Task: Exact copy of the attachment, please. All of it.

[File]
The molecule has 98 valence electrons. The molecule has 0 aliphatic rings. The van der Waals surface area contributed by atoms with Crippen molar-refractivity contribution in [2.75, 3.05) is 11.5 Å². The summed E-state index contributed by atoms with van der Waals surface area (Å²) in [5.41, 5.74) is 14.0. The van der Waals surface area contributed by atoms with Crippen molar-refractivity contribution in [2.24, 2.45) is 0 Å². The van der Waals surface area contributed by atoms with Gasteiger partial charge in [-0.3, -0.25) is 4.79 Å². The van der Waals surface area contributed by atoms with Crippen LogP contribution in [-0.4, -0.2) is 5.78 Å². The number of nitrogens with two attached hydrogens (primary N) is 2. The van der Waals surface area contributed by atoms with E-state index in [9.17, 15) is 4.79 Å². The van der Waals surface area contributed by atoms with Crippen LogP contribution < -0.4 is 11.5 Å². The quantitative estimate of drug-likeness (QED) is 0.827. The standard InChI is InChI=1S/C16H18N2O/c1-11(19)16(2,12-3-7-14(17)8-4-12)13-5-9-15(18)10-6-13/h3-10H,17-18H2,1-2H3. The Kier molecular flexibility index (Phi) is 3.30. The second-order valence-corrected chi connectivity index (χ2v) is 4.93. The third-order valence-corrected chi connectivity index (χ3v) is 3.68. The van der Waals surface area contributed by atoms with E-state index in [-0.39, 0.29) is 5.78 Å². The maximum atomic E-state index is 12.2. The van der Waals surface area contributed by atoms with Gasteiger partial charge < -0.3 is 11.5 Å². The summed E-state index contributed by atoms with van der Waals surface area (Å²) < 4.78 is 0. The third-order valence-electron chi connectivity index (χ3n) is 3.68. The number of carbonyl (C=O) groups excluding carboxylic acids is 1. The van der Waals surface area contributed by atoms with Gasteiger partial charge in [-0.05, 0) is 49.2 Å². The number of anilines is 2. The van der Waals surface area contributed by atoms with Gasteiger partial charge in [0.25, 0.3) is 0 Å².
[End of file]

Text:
The molecule has 98 valence electrons. The molecule has 0 aliphatic rings. The van der Waals surface area contributed by atoms with Crippen molar-refractivity contribution in [2.75, 3.05) is 11.5 Å². The summed E-state index contributed by atoms with van der Waals surface area (Å²) in [5.41, 5.74) is 14.0. The van der Waals surface area contributed by atoms with Crippen molar-refractivity contribution in [2.24, 2.45) is 0 Å². The van der Waals surface area contributed by atoms with Gasteiger partial charge in [-0.3, -0.25) is 4.79 Å². The van der Waals surface area contributed by atoms with Crippen LogP contribution in [-0.4, -0.2) is 5.78 Å². The number of nitrogens with two attached hydrogens (primary N) is 2. The van der Waals surface area contributed by atoms with E-state index in [9.17, 15) is 4.79 Å². The van der Waals surface area contributed by atoms with Crippen LogP contribution < -0.4 is 11.5 Å². The quantitative estimate of drug-likeness (QED) is 0.827. The standard InChI is InChI=1S/C16H18N2O/c1-11(19)16(2,12-3-7-14(17)8-4-12)13-5-9-15(18)10-6-13/h3-10H,17-18H2,1-2H3. The Kier molecular flexibility index (Phi) is 3.30. The second-order valence-corrected chi connectivity index (χ2v) is 4.93. The third-order valence-corrected chi connectivity index (χ3v) is 3.68. The van der Waals surface area contributed by atoms with E-state index in [-0.39, 0.29) is 5.78 Å². The maximum atomic E-state index is 12.2. The van der Waals surface area contributed by atoms with Gasteiger partial charge < -0.3 is 11.5 Å². The summed E-state index contributed by atoms with van der Waals surface area (Å²) < 4.78 is 0. The third-order valence-electron chi connectivity index (χ3n) is 3.68. The number of carbonyl (C=O) groups excluding carboxylic acids is 1. The van der Waals surface area contributed by atoms with Gasteiger partial charge in [-0.05, 0) is 49.2 Å². The number of anilines is 2. The van der Waals surface area contributed by atoms with Gasteiger partial charge in [0.25, 0.3) is 0 Å².